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When I left university, I financed my move to London by selling my car. Though long before collaborative consumption was enabled – no ZipCar, City Car Club and definitely no Uber – getting around London was pretty easy. I soon landed a job in the City which was well served by public transport.
For a few years, the choice to not have a car was a no brainer. Even if you could afford the car, the insurance, fuel and servicing, you still needed to find somewhere to park. In central London, this was infuriating and expensive.
After a few years of Zone 1, I moved to the suburbs and needed a car even more than I wanted one. Buying one second hand from one of my team made payment easy, insurance straightforward to arrange, my apartment had a parking space and a barrel of oil was $12.
Having the car was liberating but also made me hunger for something better. A lot better. I upgraded. And then I upgraded again. And again and again. I kept buying cars and though I kept changing dealers, there was one thing consistent about the experience. The dealer would never let me drive away with the car the same day.
Things have moved on a bit these days, but the experience is broadly the same.
As we adapt our financial services to a digital future, it’s vital that we enable the customer outcome digitally. It’s not enough to simply digitise the existing analogue workflow.
Much as customers don’t want a mortgage, they want somewhere to live, customers want to drive a car. They don’t desire a car loan and an insurance policy and a servicing schedule.
So in this FinTech era, why is it not yet possible to visit a car dealer and:
- point phone camera at number plate of car;
- check finance history of the car;
- compare prices of equivalent vehicles in vicinity;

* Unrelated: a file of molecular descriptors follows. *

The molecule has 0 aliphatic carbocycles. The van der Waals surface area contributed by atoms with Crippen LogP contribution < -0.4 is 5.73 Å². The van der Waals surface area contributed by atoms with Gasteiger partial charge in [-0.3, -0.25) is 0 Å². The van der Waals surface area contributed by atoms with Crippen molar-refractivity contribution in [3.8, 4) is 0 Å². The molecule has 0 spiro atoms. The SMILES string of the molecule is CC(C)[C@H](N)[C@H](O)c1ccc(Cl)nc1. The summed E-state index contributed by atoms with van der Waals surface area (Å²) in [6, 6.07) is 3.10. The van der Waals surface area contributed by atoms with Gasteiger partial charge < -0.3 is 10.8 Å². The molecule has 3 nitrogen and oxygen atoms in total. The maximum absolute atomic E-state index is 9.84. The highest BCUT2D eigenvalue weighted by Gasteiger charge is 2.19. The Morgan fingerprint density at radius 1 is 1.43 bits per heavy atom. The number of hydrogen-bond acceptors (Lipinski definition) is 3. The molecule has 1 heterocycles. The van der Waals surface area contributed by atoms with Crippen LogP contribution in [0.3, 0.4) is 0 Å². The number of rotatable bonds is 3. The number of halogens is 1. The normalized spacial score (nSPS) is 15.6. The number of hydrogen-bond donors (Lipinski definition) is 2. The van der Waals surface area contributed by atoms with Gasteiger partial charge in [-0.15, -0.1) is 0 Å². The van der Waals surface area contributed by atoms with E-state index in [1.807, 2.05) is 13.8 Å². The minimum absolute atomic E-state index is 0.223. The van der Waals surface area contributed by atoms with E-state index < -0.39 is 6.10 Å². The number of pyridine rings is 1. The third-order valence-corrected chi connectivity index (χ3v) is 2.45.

- get an all-in quote for finance, insurance and servicing;
- agree purchase of vehicle;
- make payment;
- pay road tax;
- drive away.
All without having to put down the phone or pick up a pen.
Lloyds Banking Group just announced ‘Halifax Car Plan Extra’
– internet banking customers can pre-arrange financing for cars and transfer the funds to the dealer.
This should take out some of the friction from the process flow I sketch out above.
All the other modules to enable this workflow exist today.
However, they’re entirely fragmented.
Around 5 years ago, I recall a Google exec came to our HQ where we were hosting a mobile payments workshop.
Two things stood out:
- here was the only person I’d seen able to pull off a Prezi;
- mobile searches for “HSBC car insurance” had risen 580%.
Though we didn’t know what the base was, we now knew (as did Barclays who were also present) that there were growing numbers of customers out there on dealer forecourts trying to buy a car and drive it away – with our help.
Here were people actually trying to give us their money and at the time we didn’t even have a mobile-optimised website.
Will Uber soon have changed the landscape so much that this window of opportunity will no longer be open?
Or in the next 5 more years will someone put the workflow together and just let me drive?